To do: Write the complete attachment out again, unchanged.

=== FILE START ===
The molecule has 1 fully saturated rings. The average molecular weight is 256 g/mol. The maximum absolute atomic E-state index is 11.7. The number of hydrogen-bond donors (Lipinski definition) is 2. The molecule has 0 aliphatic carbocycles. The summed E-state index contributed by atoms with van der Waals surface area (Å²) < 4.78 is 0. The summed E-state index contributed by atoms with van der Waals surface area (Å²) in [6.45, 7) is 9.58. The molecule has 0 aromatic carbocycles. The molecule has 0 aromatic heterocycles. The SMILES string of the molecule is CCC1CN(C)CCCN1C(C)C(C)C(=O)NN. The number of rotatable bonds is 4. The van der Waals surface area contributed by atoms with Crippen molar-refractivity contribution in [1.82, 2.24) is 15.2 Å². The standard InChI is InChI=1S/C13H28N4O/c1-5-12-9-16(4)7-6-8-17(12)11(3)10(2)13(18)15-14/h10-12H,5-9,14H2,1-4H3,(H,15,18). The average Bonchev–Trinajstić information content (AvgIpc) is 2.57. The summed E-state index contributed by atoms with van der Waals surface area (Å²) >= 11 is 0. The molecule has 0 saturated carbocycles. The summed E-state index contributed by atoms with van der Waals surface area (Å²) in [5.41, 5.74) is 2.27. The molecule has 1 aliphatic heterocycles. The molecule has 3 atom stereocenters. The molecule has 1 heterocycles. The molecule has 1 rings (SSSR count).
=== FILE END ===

The molecule has 1 fully saturated rings. The average molecular weight is 256 g/mol. The maximum absolute atomic E-state index is 11.7. The number of hydrogen-bond donors (Lipinski definition) is 2. The molecule has 0 aliphatic carbocycles. The summed E-state index contributed by atoms with van der Waals surface area (Å²) < 4.78 is 0. The summed E-state index contributed by atoms with van der Waals surface area (Å²) in [6.45, 7) is 9.58. The molecule has 0 aromatic carbocycles. The molecule has 0 aromatic heterocycles. The SMILES string of the molecule is CCC1CN(C)CCCN1C(C)C(C)C(=O)NN. The number of rotatable bonds is 4. The van der Waals surface area contributed by atoms with Crippen molar-refractivity contribution in [1.82, 2.24) is 15.2 Å². The standard InChI is InChI=1S/C13H28N4O/c1-5-12-9-16(4)7-6-8-17(12)11(3)10(2)13(18)15-14/h10-12H,5-9,14H2,1-4H3,(H,15,18). The average Bonchev–Trinajstić information content (AvgIpc) is 2.57. The summed E-state index contributed by atoms with van der Waals surface area (Å²) >= 11 is 0. The molecule has 0 saturated carbocycles. The summed E-state index contributed by atoms with van der Waals surface area (Å²) in [5.41, 5.74) is 2.27. The molecule has 1 aliphatic heterocycles. The molecule has 3 atom stereocenters. The molecule has 1 heterocycles. The molecule has 1 rings (SSSR count).